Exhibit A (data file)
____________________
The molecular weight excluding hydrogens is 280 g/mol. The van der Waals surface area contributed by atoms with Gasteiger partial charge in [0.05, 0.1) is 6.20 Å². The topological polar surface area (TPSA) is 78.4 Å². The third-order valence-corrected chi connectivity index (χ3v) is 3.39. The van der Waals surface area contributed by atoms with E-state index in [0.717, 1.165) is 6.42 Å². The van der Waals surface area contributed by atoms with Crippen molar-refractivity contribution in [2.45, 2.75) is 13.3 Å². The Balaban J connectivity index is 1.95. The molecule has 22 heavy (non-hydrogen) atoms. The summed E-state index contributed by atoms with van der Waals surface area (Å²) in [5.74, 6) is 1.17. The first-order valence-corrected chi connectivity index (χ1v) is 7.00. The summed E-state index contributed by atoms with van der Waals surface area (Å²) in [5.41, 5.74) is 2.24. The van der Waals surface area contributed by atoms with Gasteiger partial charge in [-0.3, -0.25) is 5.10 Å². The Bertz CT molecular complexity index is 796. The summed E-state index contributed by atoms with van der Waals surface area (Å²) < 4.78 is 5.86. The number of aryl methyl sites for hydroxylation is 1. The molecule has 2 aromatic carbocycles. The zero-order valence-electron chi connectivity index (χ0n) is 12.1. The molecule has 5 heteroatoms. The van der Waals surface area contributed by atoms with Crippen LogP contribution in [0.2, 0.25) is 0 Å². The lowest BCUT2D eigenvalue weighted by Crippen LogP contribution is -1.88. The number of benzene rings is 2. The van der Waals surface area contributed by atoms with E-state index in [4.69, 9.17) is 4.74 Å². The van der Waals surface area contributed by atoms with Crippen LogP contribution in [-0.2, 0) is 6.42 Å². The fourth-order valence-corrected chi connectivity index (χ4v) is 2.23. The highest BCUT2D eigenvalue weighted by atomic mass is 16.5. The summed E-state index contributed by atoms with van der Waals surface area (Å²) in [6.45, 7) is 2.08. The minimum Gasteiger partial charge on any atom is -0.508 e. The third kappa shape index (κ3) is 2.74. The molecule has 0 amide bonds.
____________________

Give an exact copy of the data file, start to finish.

The molecular weight excluding hydrogens is 280 g/mol. The van der Waals surface area contributed by atoms with Gasteiger partial charge in [0.05, 0.1) is 6.20 Å². The topological polar surface area (TPSA) is 78.4 Å². The third-order valence-corrected chi connectivity index (χ3v) is 3.39. The van der Waals surface area contributed by atoms with E-state index in [0.717, 1.165) is 6.42 Å². The van der Waals surface area contributed by atoms with Crippen molar-refractivity contribution in [2.45, 2.75) is 13.3 Å². The Balaban J connectivity index is 1.95. The molecule has 22 heavy (non-hydrogen) atoms. The summed E-state index contributed by atoms with van der Waals surface area (Å²) in [5.74, 6) is 1.17. The first-order valence-corrected chi connectivity index (χ1v) is 7.00. The summed E-state index contributed by atoms with van der Waals surface area (Å²) in [5.41, 5.74) is 2.24. The van der Waals surface area contributed by atoms with Gasteiger partial charge in [-0.3, -0.25) is 5.10 Å². The Bertz CT molecular complexity index is 796. The summed E-state index contributed by atoms with van der Waals surface area (Å²) < 4.78 is 5.86. The number of aryl methyl sites for hydroxylation is 1. The molecule has 2 aromatic carbocycles. The zero-order valence-electron chi connectivity index (χ0n) is 12.1. The molecule has 5 heteroatoms. The van der Waals surface area contributed by atoms with Crippen LogP contribution in [0.2, 0.25) is 0 Å². The lowest BCUT2D eigenvalue weighted by Crippen LogP contribution is -1.88. The number of benzene rings is 2. The van der Waals surface area contributed by atoms with E-state index in [4.69, 9.17) is 4.74 Å². The van der Waals surface area contributed by atoms with Crippen LogP contribution in [-0.2, 0) is 6.42 Å². The fourth-order valence-corrected chi connectivity index (χ4v) is 2.23. The highest BCUT2D eigenvalue weighted by atomic mass is 16.5. The summed E-state index contributed by atoms with van der Waals surface area (Å²) in [6.45, 7) is 2.08. The minimum Gasteiger partial charge on any atom is -0.508 e. The third kappa shape index (κ3) is 2.74. The molecule has 0 amide bonds.